Product Details

ISBN-13:
9781573229623
Publisher:
Penguin Publishing Group
Publication date:
04/02/2002
Pages:
384
Sales rank:
818,695
Product dimensions:
5.13(w) x 8.00(h) x 0.97(d)
Age Range:
18 Years

What People are saying about this

From the Publisher

"Wrenching and comical, self-indulgent and self-aware, Prozac Nation possesses the raw candor of Joan Didion's essays, the irritating emotional exhibitionism of Sylvia Plath's The Bell Jar, and the wry, dark humor of a Bob Dylan song."—The New York Times

"[Wurtzel] is smart, she is funny...she is thoughtful and...she is very, very brave. Wurtzel portrays, from the inside out, an emotional life perpetually spent outrunning the relentless pursuit of what she describes as a black wave, often sacrificing her likability on the altar of her truth."—Vanity Fair

"A very important book, particularly to the countless number of people who aren't sure what's wrong with them but are suffering from the negative thinking, erratic behavior, and dark moods associated with clinical depression. A powerful self-portrait...well worth reading"—San Francisco Bay Guardian

"The saddest, funniest, and ultimately, most triumphant book about youthful depression I've come across. It reads like a mixture of J.D. Salinger and Sylvia Plath, with some Bob Dylan and Bruce Springsteen thrown in for good measure...[Wurtzel] is one canny and entertaining observer of her generation: if you've been wondering why Kurt Cobain meant what he did—what it feels like to be young, gifted, and black of spirit—this book is the CD, tape, video, and literary answer all in one."—Daphne Merkin, author of Enchantment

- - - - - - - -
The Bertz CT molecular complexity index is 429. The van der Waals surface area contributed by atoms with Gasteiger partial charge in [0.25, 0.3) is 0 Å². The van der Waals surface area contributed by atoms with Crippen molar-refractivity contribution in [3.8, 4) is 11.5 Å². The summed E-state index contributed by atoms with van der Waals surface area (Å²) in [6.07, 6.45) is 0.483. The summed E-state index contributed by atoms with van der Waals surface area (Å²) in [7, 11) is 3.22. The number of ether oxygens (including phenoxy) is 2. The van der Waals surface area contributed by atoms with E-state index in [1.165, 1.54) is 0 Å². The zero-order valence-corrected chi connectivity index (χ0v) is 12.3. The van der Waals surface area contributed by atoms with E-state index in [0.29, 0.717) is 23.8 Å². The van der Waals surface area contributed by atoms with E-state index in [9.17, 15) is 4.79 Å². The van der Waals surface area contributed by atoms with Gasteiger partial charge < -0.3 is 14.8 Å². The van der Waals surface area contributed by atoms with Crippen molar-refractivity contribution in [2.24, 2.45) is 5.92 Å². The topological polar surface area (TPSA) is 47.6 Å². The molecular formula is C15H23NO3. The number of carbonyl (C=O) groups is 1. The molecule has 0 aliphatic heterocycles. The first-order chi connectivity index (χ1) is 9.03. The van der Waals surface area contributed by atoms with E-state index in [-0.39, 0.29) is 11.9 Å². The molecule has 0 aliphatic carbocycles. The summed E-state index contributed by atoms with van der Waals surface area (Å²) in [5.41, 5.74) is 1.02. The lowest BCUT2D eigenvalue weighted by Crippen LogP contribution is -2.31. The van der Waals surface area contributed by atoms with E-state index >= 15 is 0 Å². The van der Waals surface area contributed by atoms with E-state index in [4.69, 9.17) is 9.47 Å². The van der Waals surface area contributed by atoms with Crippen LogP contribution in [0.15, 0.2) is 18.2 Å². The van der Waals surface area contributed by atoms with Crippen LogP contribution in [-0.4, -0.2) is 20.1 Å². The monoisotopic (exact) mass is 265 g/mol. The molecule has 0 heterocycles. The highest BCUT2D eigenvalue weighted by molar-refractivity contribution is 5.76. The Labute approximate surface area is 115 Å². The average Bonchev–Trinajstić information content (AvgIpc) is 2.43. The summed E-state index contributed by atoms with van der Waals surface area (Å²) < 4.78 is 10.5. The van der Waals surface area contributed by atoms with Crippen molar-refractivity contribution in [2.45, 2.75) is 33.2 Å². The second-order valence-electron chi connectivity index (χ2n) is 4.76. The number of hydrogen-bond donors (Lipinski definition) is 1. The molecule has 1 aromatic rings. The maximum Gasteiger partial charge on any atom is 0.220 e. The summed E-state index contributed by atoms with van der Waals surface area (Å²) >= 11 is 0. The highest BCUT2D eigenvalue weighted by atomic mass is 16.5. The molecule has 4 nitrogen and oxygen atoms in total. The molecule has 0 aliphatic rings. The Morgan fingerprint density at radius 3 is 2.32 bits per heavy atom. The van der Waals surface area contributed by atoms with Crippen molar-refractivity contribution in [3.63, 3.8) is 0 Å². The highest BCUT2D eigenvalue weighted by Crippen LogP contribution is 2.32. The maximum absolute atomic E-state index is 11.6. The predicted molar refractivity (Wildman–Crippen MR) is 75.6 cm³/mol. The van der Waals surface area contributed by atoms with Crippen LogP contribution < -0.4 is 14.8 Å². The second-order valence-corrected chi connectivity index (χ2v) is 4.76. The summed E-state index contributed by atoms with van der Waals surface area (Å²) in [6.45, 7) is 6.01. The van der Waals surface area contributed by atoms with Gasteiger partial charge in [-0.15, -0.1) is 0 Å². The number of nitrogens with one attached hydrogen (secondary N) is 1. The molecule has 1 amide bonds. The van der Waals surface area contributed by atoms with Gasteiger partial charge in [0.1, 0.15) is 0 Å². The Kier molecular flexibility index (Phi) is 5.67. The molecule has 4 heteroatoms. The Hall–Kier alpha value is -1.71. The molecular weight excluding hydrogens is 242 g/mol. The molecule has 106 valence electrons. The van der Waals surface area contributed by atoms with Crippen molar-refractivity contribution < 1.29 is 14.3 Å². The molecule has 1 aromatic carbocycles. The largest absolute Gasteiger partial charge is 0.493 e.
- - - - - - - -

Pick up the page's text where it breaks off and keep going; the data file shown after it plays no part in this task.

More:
"A very good book, maybe even an important one, and the pain and despair Wurtzel describes are as real as they are excruciatingly rendered."—Mademoiselle

Meet the Author

Elizabeth Wurtzel is the author of bestselling books including Prozac Nation, Bitch, and More, Now, Again. A Harvard and Yale Law School graduate whose work has appeared in such publications as The New Yorker, New York, The Guardian, and The Oxford American, she lives in New York City.

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Prozac Nation 4 out of 5 based on 0 ratings. 45 reviews.
iMaggie More than 1 year ago
Like a lot of the books that I buy, I tend to watch the movie without even realizing that there is a book first. But after I did watch the movie (that I believe anybody can relate to) and the book was no different. It was absorbing, funny, and insightful all in one. I couldn't help but turn to different chapters and reread them just to experience the feelings again. I fell in love with the characters' personality and their stories, along with the setting and how she's strong even without the normal sense. I definatly recommend this for anybody looking for some insight into the mind of the depressed teenager.